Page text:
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Old 06-03-2004, 20:36   #1
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more info for boat choice

hello again,

we are currently residing in Port Charlotte, Florida. our cruising experiences have been the Keys, Bahamas, and Virgins. We have sailed the following boats: Cal 25, Watkins 32, Beneteau 38, Morgan 46, Gulfstar 47, O'day 30 and on the Great Lakes an O'day 222.

We would like to purchase a 30 ft. boat, give or take a foot. we would like to keep the price under $30,000. Our intentions are to sail the Bahamas for longer periods of time and cover more area than in the past. this is why we are concerned about the size of the keel. we read jeffs response to our question on keels and even though he was very informative we still have it in our heads that a full keel makes the boat sturdier and stronger? we had picked the 3 different boats because everything we read about them suggested they would be great to sail the areas we had chosen and possibly go futher?????

we also want to sail all of the Caribbean and maybe someday the South Pacific.

we are open to suggestions on boat types and are willing to sacrifice size for quality.

thanks to everyone for their input............deb & bob
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Old 07-03-2004, 08:38   #2
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First of all, a full keel in no way makes a boat sturdier and stronger. I think if you had more esperience working on boats you would that your statement "we still have it in our heads that a full keel makes the boat sturdier and stronger" is quite falacious. In fact, it would appear that you have purposely chosen 2 models of boats (The Almand 31 has a fin keel with post hung spade rudder) whose dubious construction make the case that a boat with a full keel is not necessarily stronger than a well constructed fin keeler. Both would generally be considered unsuitable for your long term goals in terms of build quality and seaworthiness.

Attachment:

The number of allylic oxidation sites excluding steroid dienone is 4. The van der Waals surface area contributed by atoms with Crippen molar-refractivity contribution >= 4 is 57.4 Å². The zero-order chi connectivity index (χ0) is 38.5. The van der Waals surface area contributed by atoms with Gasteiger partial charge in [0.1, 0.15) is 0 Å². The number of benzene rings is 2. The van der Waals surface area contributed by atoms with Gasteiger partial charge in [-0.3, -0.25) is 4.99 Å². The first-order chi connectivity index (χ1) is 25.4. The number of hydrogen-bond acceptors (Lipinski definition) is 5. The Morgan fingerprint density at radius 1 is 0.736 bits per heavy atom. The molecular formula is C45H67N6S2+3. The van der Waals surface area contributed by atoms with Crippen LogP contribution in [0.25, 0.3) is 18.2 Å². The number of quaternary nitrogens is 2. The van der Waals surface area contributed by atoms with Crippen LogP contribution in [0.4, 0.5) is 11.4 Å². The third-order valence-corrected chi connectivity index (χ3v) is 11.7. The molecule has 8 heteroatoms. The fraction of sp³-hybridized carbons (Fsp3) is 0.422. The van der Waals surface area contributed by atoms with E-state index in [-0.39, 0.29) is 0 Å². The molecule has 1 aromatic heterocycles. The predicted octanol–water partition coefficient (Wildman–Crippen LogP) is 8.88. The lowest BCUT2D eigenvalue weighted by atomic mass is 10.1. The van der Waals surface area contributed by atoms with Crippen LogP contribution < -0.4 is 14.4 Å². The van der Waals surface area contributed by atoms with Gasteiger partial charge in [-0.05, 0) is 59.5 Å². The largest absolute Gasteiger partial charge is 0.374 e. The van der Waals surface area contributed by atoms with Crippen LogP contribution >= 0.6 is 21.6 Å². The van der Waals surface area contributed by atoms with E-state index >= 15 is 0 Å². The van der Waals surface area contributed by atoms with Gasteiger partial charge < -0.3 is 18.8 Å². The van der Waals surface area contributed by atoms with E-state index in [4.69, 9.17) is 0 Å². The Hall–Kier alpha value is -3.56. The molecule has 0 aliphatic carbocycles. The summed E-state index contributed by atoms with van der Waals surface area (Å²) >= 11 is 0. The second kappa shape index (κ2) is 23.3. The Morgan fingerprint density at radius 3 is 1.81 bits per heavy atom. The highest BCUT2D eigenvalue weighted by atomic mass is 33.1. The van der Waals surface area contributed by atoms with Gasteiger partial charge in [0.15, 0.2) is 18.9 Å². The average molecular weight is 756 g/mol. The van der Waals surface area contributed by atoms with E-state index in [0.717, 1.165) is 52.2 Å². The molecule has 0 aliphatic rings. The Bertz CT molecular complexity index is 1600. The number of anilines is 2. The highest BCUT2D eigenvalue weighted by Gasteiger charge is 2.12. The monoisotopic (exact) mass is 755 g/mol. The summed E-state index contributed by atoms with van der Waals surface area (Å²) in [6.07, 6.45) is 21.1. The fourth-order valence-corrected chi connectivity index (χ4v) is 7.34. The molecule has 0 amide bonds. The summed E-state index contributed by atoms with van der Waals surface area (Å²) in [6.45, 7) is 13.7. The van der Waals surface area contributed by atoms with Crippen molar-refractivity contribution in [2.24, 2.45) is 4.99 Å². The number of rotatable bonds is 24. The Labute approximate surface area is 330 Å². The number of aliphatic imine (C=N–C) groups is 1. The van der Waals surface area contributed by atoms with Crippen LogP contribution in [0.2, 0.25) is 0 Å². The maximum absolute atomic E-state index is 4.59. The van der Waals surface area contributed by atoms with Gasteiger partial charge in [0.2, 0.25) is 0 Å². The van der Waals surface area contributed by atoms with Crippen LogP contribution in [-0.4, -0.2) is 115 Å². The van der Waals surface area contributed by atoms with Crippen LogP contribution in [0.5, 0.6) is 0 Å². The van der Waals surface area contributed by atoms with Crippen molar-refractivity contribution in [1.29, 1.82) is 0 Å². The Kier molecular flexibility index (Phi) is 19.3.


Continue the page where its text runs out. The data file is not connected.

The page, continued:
As your experience would suggest, your initial sailing goals include areas that require a boat with a pretty wide range of sailing abilities. You will need good light air performance in Fla and the Bahamas, and good heavy air or rough water performance crossing the Gulfstream and cruising the lower Carribean. A bit of performance really helps in cruising the Bahamas because many of the anchorages cannot be entered after dark and are pretty widely spaced. While you can anchor over the Banks it generally makes for a pretty bumpy night.

Just as a point of contrast, the following are examples of boats that are both longish keel, and moderate fin keeled designs but which are better constructed and perhaps more suitable for your sailing goals than the choices that you mentioned.

Cal 34: While these are an older design, there are a lot of really clean ones out there and they seem to be ubiquidous in the areas where you are going. Any given example may need upgrading for your purposes but they can usually be bought cheap enough to make them worth consideration.

Cape Dory 30: I am not all that big a fan of Cape Dory's myself, but they have a strong following and would be suitable for your needs. The 30 is a fin keel with attached rudder that is generally marketed as a 'full keel' model.